Brian Nichols  4:13  
And let's go back to a thing you brought up here about it having to be culturally relevant, but also, and this goes kind of hand in hand with my approach saying meet people where they're at on the issues they care about, because and how often Nick, do you see it right? You'll you'll have an issue, right? And libertarians will have an issue. And we want to focus on that issue. And then when we go out and we start talking to people, we come to realize that we're falling on deaf ears because the issue that we're focused on, for better or for worse, isn't what's in the purview everybody else. So let me ask you this, because this is sometimes the hardest thing is well, how do we reset that narrative then how do we reframe the collective consciousness of in this case the constituencies to focus On the things that we want them to win, they do matter, right? And let's look for example, like, you know, the the wars in Yemen and in our supporting that this issue is finally being brought up. And I think we're seeing more people being aware to it. But frankly, this is something hasn't even really been discussed when you talk about like a corporate news perspective, until recently because it was being brought to a floor vote. So I guess when you talk about something like that, how do you get people on board? Maybe when it's not in the view of the corporate narrative? Or when it just is outside of the the culturally relevant conversation? How do we make it culturally relevant?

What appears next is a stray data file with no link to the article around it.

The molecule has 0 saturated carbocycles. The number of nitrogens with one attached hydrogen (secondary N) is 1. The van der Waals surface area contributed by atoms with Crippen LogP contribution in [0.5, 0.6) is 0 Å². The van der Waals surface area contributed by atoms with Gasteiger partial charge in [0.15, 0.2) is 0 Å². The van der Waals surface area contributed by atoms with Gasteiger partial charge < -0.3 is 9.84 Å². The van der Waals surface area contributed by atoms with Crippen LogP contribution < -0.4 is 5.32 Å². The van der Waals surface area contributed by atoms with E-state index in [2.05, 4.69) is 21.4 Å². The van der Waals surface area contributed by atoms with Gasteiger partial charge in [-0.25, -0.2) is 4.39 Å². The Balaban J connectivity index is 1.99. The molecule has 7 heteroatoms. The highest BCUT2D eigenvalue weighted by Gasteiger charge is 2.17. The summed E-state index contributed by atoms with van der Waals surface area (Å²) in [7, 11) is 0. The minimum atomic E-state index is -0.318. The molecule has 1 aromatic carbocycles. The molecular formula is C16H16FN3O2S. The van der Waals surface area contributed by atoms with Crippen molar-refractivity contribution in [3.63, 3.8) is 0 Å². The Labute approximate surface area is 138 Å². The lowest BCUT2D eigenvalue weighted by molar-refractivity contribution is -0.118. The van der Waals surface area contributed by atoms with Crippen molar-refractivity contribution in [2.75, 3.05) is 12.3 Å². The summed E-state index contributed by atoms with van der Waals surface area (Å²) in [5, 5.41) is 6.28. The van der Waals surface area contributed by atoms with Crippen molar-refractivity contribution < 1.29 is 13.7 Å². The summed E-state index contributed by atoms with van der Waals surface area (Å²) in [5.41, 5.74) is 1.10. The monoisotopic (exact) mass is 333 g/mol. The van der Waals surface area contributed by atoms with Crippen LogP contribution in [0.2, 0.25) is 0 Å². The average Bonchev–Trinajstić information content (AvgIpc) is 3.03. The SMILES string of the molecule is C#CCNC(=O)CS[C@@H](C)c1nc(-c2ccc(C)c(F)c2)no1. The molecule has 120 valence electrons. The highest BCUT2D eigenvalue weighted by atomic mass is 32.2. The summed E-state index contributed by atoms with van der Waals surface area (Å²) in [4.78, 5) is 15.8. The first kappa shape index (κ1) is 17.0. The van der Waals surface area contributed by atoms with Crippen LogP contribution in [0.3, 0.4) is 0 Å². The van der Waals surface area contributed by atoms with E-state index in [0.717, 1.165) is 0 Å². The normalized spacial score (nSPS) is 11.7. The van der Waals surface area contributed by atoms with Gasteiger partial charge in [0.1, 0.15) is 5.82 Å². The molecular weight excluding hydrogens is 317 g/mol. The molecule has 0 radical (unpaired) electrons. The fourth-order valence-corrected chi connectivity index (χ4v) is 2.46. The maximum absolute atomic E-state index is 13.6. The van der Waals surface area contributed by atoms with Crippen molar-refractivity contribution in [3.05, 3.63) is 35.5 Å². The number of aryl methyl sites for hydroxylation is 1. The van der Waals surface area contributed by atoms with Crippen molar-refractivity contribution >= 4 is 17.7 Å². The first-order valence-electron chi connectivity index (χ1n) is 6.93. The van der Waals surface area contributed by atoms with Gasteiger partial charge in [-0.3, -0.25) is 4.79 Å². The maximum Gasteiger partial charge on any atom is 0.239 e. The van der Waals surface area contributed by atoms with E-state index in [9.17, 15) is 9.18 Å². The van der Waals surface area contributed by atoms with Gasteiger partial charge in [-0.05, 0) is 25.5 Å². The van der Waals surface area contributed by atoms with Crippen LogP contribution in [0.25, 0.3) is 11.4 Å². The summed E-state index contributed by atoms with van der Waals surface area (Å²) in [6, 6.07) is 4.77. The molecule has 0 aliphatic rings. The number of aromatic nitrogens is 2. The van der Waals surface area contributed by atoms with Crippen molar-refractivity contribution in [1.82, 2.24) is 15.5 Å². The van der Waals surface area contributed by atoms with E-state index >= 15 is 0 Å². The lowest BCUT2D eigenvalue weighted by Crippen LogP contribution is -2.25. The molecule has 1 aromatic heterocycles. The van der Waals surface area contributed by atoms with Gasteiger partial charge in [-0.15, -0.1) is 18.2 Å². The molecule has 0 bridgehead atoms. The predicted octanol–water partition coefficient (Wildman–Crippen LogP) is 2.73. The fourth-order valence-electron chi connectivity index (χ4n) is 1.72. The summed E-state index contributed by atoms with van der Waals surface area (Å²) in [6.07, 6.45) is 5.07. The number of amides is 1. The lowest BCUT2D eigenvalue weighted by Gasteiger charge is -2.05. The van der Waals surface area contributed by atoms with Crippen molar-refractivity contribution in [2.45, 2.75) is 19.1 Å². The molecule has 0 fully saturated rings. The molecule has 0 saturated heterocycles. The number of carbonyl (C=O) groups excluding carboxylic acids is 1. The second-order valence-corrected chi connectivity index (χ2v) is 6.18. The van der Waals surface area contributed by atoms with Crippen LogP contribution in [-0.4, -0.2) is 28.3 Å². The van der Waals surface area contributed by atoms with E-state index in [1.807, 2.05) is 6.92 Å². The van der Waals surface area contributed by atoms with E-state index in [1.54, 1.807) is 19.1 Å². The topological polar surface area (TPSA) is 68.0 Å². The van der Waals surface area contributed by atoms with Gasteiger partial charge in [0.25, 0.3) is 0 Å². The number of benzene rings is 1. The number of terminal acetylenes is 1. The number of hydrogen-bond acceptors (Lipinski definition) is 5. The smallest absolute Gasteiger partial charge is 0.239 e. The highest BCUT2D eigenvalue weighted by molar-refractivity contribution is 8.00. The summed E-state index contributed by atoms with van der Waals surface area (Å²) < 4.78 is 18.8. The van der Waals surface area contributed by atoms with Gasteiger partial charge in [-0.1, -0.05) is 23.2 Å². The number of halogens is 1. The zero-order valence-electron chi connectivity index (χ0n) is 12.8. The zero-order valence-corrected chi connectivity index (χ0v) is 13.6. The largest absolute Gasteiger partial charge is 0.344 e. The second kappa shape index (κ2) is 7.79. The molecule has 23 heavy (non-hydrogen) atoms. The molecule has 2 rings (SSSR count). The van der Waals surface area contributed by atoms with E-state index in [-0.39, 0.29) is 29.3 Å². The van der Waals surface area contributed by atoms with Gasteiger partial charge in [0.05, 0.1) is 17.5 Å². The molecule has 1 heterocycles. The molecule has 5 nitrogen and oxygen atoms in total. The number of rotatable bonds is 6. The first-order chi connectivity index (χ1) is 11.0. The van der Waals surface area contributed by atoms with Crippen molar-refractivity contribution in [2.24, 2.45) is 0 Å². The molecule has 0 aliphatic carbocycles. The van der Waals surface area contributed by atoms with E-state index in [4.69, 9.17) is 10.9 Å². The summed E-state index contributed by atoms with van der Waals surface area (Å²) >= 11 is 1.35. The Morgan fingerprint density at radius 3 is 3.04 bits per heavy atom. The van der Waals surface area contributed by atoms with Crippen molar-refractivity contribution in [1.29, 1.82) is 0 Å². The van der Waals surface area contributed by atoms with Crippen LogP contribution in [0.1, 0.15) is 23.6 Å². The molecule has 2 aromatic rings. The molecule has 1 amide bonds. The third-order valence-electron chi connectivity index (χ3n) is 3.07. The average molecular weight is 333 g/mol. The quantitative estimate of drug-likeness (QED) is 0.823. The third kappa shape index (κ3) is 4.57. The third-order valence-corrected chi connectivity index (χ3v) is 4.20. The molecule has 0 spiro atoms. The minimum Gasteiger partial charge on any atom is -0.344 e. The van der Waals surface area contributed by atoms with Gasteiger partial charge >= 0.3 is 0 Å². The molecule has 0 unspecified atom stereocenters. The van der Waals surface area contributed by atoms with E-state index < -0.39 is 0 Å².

Nick Freitas  5:36